Computer vision syndrome

Computer vision syndrome is a condition resulting from focusing the eyes on a computer or other display device for long, uninterrupted periods of time. The eye muscles are unable to recover from the strain, and symptoms such as headaches, blurred vision, dry eyes, double vision, eye fatigue, and vertigo can ensue. A comprehensive eye exam can be performed which will help in diagnosing CVS.

Amblyopia

Amblyopia is a condition in which one or both eyes do not see as well as they should with corrective lenses. Also known as “lazy eye”, this condition only develops in children and may cause vision loss. Amblyopia is associated with conditions such as high nearsightedness and farsightedness, congenital cataracts, and eye turn. Usually a child will develop amblyopia no later than age 6, though it may appear much sooner than that. Your optometrist can diagnose amblyopia during a comprehensive eye exam. A child with “lazy eye” will need to wear prescription lenses and may need vision therapy to help treat the condition.

Accommodative Dysfunction

Accommodative Dysfunction is a term used to describe when a person has difficulty with their focusing system, due to reasons other than natural aging changes. Stress, certain medications, and prolonged reading and computer work can all result in AD. Signs and symptoms of AD include blurry near vision, intermittent blurry distance vision, headaches, and eye strain. A comprehensive eye exam can aid in diagnosing this condition and treatment is often obtained with reading glasses for near vision tasks.

Presbyopia

Presbyopia is a refractive error in which the eye is no longer capable of focusing correctly. It is age related and occurs in all people usually sometime after age 40. Presbyopia is not a disease, although it can make reading and viewing objects up close much more difficult. A comprehensive eye exam can evaluate visual acuity and diagnose presbyopia. Often, patients only require reading glasses to manage the problem, though prescription bifocals, trifocals or contact lenses may be necessary for some people. There are also surgical procedures that can help correct presbyopia.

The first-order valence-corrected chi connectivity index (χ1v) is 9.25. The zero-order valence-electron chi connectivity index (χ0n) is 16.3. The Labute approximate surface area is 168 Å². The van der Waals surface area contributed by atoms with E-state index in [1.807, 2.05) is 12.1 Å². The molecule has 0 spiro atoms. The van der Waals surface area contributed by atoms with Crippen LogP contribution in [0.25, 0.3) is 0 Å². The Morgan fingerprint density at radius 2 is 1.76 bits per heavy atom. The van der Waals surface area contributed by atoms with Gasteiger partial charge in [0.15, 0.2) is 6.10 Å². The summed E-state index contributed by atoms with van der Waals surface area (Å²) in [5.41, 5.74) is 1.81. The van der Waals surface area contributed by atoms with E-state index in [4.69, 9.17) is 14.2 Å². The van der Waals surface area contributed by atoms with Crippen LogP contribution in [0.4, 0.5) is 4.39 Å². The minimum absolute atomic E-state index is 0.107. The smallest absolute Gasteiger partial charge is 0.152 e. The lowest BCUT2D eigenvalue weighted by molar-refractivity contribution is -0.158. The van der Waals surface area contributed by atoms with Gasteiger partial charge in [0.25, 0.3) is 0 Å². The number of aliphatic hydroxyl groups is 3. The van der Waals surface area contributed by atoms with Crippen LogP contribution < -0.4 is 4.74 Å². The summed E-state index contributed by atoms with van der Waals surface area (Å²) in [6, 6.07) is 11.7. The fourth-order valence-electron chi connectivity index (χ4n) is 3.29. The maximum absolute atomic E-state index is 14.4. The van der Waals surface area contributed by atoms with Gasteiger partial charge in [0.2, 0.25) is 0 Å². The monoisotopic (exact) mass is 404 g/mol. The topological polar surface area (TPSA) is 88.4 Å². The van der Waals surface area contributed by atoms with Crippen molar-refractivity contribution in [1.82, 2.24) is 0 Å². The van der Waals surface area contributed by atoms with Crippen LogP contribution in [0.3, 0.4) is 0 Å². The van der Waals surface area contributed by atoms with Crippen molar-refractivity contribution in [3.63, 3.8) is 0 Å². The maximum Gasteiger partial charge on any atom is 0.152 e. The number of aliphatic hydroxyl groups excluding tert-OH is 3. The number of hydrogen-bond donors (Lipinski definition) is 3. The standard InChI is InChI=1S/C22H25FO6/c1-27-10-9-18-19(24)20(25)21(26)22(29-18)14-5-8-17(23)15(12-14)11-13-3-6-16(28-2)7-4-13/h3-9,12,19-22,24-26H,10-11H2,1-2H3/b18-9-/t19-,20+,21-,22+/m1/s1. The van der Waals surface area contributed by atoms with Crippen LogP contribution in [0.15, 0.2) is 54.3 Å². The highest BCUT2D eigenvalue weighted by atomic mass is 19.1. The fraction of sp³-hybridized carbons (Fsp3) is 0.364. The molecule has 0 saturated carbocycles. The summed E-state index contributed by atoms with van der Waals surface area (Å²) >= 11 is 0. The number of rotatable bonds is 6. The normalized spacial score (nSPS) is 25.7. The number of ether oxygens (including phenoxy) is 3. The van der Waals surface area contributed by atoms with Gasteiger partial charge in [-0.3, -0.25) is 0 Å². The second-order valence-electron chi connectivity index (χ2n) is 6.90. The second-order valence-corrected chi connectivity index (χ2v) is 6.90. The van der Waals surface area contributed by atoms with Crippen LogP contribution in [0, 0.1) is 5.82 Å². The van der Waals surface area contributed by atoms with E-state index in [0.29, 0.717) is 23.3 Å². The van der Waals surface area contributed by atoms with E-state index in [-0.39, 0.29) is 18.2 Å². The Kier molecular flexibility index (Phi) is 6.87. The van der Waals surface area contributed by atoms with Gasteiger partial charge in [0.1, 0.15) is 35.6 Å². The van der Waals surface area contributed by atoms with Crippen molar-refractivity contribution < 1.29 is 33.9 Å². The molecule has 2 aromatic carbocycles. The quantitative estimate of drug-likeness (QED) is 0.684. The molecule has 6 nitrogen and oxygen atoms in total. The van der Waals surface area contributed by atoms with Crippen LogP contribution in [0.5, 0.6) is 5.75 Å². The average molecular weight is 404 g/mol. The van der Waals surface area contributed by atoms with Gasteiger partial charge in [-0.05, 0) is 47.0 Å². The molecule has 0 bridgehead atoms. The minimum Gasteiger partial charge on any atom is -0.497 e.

Emmetropia

Emmetropia is the term used to describe an eye with normal vision strength, curvature and eyeball length. Light is able to focus onto the retina resulting in clear vision. People with emmetropia require no corrective lenses, as images come into natural focus on the retina.

Astigmatism

Astigmatism occurs when the eye’s natural lens or cornea becomes misshapen. This can create multiple images on the retina resulting in blurry vision far away and up close. Astigmatism is very common, causing blurry or distorted vision, as well as the potential for headaches or eye strain. An optometrist can diagnose astigmatism during a comprehensive eye exam and prescribe treatment, such as glasses, contact lenses, or refractive surgery.

Hyperopia

Hyperopia is a refractive error that causes farsightedness. The anatomy of the eye is such that light focuses behind the retina creating a blurred image when looking at objects up close. Approximately 1 in 2 people have some degree of hyperopia, which may also cause headaches and eyestrain. Hyperopia is typically genetic and usually develops in childhood. The condition is easily diagnosed during a comprehensive eye exam and treated with glasses, contact lenses, or refractive surgery

Myopia

Myopia is a refractive error that causes nearsightedness. The anatomy of the eye is such that light focuses in front of the retina creating a blurred image when looking at far away objects. The condition is very common, affecting approximately 30 percent of the total US population. The condition typically develops in childhood and gradually worsens throughout adolescence. Myopia is easily diagnosed with a comprehensive eye exam and corrected with various treatments, including glasses, contact lenses or refractive surgery.

Skip to content